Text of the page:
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Contractors to be affected by new government guidelines?

The Government’s newly published red lines for its IT contracts could have major repercussions for freelance workers when it comes to taxation, sources say.

Cabinet Office minister Francis Maude just came out to announce that since there’s not enough competition when it comes to the public IT sector the Government has seen fit to publish new guidelines. The new rules are also supposed to be a cost-cutting measure for the Government by giving it the freedom to get out of overly long and needlessly restrictive IT provision contracts, limiting their duration to two years or less and limiting their value to £100 million or lower except in highly specific instances.

On the one hand, these new guidelines should encourage smaller firms as well as freelancers and contractors to bid on government contracts. Of course there are a few problems with this plan if you ask me, one being that this might start out as a simple cost-cutting measure but the amount of red tape it could generate is simply massive. If you think about it, the one advantage of larger IT firms handling longer-term and wider-scope contracts means that there are fewer overall contracts active at any one time, and there are only a handful of firms actually working on these projects. That means fewer overall points of contact, and longer contracts means firms know the systems – and the personnel – they liaise with within the Government very well. This keeps disruption to a minimum and overall guarantees some rather smooth sailing.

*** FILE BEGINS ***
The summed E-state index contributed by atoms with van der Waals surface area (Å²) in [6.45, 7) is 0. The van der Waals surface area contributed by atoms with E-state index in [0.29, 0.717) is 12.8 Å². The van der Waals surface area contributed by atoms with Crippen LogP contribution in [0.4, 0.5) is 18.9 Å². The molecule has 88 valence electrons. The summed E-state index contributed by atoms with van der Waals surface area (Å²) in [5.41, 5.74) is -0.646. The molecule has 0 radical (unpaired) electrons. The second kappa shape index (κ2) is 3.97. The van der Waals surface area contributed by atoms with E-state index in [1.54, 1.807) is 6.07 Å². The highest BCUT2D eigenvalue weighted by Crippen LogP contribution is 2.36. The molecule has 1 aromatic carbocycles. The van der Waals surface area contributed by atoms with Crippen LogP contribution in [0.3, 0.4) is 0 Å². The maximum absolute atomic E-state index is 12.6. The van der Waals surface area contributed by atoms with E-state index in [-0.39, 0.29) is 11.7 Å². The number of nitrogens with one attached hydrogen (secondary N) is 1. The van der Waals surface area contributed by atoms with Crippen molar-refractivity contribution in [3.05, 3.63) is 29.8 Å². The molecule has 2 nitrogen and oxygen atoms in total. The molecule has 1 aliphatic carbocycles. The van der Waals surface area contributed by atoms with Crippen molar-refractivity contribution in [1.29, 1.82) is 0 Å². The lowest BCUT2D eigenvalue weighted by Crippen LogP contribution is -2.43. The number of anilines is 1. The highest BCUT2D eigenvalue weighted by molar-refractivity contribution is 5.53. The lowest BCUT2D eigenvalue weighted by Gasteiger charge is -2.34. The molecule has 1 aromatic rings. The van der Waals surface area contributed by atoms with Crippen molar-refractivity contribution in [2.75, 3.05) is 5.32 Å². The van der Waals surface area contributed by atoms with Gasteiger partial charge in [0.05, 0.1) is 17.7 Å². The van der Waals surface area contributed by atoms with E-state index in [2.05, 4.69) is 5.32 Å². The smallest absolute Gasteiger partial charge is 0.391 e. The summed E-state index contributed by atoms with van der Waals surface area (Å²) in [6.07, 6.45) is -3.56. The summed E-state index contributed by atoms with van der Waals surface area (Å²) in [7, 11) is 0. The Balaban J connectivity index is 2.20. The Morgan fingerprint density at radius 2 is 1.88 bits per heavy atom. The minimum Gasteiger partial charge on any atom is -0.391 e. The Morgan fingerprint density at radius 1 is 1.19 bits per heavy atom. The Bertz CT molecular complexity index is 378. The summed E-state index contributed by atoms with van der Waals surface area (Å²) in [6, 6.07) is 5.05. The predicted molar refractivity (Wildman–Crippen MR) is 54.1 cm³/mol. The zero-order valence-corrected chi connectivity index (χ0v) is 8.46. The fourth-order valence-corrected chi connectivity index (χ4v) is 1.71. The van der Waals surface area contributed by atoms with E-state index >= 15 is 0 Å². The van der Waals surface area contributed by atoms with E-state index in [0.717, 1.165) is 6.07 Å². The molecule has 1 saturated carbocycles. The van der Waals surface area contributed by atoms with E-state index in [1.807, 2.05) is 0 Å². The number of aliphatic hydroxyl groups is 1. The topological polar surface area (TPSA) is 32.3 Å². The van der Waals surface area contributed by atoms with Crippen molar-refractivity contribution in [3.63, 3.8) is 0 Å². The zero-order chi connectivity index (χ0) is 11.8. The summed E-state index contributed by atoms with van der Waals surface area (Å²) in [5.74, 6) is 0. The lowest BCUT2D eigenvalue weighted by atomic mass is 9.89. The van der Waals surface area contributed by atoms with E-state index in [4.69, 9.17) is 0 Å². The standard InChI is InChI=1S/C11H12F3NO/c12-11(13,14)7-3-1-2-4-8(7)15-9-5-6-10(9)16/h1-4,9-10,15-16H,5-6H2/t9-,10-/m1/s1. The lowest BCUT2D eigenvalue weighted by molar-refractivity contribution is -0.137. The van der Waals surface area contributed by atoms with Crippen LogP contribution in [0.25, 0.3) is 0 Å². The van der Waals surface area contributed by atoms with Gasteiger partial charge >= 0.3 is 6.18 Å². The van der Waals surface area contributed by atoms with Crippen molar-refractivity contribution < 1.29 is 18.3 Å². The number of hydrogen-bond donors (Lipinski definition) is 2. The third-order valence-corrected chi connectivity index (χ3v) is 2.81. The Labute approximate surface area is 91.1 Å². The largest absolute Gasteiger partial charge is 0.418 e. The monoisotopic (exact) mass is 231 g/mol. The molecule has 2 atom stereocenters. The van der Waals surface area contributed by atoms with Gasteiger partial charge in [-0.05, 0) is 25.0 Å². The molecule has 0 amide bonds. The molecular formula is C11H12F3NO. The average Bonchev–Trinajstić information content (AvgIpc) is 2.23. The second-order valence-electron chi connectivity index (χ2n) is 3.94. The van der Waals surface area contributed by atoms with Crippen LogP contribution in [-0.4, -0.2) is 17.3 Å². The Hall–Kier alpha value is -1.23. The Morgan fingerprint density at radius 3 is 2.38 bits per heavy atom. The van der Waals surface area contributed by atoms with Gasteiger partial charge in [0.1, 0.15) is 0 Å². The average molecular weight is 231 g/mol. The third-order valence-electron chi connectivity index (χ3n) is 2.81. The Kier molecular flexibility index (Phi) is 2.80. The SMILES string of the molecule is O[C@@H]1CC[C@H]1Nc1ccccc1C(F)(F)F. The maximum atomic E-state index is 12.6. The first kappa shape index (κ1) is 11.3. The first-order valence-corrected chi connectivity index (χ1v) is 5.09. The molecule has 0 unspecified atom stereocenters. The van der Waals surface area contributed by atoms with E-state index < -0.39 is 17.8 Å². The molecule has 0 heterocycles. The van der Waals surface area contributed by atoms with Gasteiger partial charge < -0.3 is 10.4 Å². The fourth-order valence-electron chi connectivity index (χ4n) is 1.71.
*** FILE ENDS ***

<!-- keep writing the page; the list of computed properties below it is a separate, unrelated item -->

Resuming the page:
Then again, long contract terms can definitely breed complacency amongst firms, especially when there are absolutely ironclad contract terms that simply make it impossible for the Government to rid themselves of less-than-admirable service. Shorter terms will definitely rectify this in a major way, and with the increased competition this will also bring the quality of service back up – but I simply have some serious misgivings about limiting the size and scope of these contracts as well. Maybe it’s just me, but I don’t relish the amount of paperwork all these additional smaller-sized contracts are going to generate, regardless of whether it means better tax revenue for HMRC!

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